5 Camping Safety Tips Every Responsible Camper Must Know
Camping is a clean, wholesome, and natural way to have lots of fun, but it’s not without its dangers. If you are going camping in the wilderness (we’re talking hard-core camping in tents, not in log cabins here), you need to be armed with basic information on how to keep yourself healthy and safe.
Here is what you need to know:
1. Be Prepared
Before you even hoist that backpack up on your shoulder, make sure you’ve checked the news for weather updates. Knowing what to expect for the upcoming days will allow you to pack light and pack right. Also, bring a first aid kit. Its contents will depend on your own personal circumstances, but generally, you should have insect repellent, antiseptics, pain relievers, and sunscreen. A map, compass, flashlight, knife, and a whistle could also be of help, too.
2. Keep Food Clean and Bacteria-Free
A lot of allergic reactions during camping are caused by eating food that has been infested by bacteria. You can only keep bacteria away from food when it’s either too hot or too cold for bacteria to live in it, and if you can’t do that, your food will spoil. Bring prepared food in tightly sealed containers and place them inside an icebox filled with ice. Better yet, bring canned goods and camping food that won’t spoil so easily, such as trail mix and granola bars.
3. Always Drink Purified Water
While bringing bottles of mineral water can be a hassle, it’s safer than drinking directly from lakes, rivers, freshwater streams, and other natural sources of water. If you don’t want to bring mineral water, or if you’ve run out of it, be prepared to purify the water you get from a stream or any other natural body of water You can filter the water to get rid of microorganisms then boil it to remove the bacteria. You can also bring iodine tablets that dissolve easily in water, or a portable water purifier.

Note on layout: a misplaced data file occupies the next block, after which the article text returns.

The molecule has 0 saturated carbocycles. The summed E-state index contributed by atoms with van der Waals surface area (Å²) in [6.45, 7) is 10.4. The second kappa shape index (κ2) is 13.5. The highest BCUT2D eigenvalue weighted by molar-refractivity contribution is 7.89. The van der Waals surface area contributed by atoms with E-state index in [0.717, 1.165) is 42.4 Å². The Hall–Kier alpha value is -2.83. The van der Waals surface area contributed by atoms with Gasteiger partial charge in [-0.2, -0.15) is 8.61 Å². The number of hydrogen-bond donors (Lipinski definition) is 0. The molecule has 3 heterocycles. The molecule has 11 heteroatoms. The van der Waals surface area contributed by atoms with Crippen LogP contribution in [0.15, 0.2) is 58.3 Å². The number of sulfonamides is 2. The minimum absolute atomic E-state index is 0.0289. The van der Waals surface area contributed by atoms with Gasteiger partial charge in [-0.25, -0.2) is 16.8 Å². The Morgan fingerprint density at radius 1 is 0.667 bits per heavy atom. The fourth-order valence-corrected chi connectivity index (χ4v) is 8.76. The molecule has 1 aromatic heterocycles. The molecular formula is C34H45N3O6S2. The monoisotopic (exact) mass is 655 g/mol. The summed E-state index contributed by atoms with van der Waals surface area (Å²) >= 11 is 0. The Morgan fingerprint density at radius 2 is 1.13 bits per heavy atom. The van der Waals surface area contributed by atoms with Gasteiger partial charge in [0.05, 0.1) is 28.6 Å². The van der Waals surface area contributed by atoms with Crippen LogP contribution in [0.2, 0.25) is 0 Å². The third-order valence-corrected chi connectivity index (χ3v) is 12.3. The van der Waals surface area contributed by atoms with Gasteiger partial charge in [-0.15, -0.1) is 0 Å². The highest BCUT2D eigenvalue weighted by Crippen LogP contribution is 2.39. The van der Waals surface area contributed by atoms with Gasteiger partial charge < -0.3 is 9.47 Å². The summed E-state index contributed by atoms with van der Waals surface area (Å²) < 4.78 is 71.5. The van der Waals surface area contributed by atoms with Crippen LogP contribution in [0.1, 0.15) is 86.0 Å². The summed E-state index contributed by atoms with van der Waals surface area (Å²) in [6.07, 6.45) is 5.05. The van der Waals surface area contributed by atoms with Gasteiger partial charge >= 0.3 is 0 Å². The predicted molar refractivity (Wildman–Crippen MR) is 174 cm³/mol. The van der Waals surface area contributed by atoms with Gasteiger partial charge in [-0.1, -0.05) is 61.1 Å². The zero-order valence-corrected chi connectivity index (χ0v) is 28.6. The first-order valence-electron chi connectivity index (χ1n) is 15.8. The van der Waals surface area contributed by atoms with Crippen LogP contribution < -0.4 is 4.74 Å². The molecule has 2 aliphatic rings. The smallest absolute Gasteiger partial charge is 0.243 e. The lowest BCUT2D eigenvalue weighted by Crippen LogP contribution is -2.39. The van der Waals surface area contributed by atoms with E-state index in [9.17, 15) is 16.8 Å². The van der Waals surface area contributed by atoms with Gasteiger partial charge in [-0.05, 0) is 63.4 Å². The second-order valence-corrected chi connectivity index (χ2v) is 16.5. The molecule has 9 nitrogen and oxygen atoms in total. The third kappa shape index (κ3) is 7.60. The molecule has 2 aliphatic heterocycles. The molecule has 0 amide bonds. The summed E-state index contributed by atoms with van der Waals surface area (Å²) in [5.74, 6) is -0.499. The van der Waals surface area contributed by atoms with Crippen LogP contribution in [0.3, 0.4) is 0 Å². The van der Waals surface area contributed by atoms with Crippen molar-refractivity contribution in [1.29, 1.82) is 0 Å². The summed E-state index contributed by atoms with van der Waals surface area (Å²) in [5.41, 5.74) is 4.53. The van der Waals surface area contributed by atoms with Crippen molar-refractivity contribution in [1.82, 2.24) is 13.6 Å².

4. Always Look After all Fires
Build campfires away from tents, bushes, overhanging tree branches, or anything that could easily spark and catch fire. Further, encircle the fire with rocks or metal rings to prevent it from spreading outwards. Also, keep a bucket of water and a shovel close by, just in case. Finally, when you’re putting out the fire, make sure all embers have died out. Those that are found deep inside the pile have a tendency to reignite when they aren’t washed out thoroughly.
5. Stay Away From Wild Animals
They are fascinating to watch, but they can also spread a lot of dangerous diseases like rabies, Giardia infection, and Hantavirus. Further, if you are camping with children, teach them not to pet, touch, feed, or get anywhere near wild animals. Also, most animals will be after your food, so keep that away from them. Coolers, garbage bags, and cooking equipment such as grills and stoves should not be left out in the open where animals can get near them. And keep a flashlight a night. A bright light can be useful in warding off wild animals since they often feed at night and fear well lit areas.
Written by Nicole:
Nicole loves to hike and believes in living a “green life”. You can check out her latest blog posts at <a href=”camping water purification, Ways to Protect Our Environment and becoming a wilderness EMT“>ndparks.com